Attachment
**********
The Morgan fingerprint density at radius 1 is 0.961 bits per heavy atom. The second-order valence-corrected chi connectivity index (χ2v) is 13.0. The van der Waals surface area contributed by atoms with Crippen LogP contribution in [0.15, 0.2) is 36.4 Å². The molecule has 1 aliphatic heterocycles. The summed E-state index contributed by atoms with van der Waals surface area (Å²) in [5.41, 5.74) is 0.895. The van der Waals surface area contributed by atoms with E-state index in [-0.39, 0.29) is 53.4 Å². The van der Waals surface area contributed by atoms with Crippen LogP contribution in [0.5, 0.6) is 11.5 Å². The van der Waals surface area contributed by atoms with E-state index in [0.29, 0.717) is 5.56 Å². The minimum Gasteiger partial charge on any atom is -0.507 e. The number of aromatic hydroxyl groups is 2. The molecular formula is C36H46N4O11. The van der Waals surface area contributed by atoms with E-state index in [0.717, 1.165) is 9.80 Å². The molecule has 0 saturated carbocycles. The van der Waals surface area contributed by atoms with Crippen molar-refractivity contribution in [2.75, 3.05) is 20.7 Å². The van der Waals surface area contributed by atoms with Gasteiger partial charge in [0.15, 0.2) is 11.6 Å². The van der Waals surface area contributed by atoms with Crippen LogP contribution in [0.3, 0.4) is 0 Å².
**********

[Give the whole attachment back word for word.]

The Morgan fingerprint density at radius 1 is 0.961 bits per heavy atom. The second-order valence-corrected chi connectivity index (χ2v) is 13.0. The van der Waals surface area contributed by atoms with Crippen LogP contribution in [0.15, 0.2) is 36.4 Å². The molecule has 1 aliphatic heterocycles. The summed E-state index contributed by atoms with van der Waals surface area (Å²) in [5.41, 5.74) is 0.895. The van der Waals surface area contributed by atoms with E-state index in [-0.39, 0.29) is 53.4 Å². The van der Waals surface area contributed by atoms with Crippen LogP contribution in [0.5, 0.6) is 11.5 Å². The van der Waals surface area contributed by atoms with E-state index in [0.29, 0.717) is 5.56 Å². The minimum Gasteiger partial charge on any atom is -0.507 e. The number of aromatic hydroxyl groups is 2. The molecular formula is C36H46N4O11. The van der Waals surface area contributed by atoms with E-state index in [0.717, 1.165) is 9.80 Å². The molecule has 0 saturated carbocycles. The van der Waals surface area contributed by atoms with Crippen molar-refractivity contribution in [2.75, 3.05) is 20.7 Å². The van der Waals surface area contributed by atoms with Gasteiger partial charge in [0.15, 0.2) is 11.6 Å². The van der Waals surface area contributed by atoms with Crippen LogP contribution in [0.3, 0.4) is 0 Å².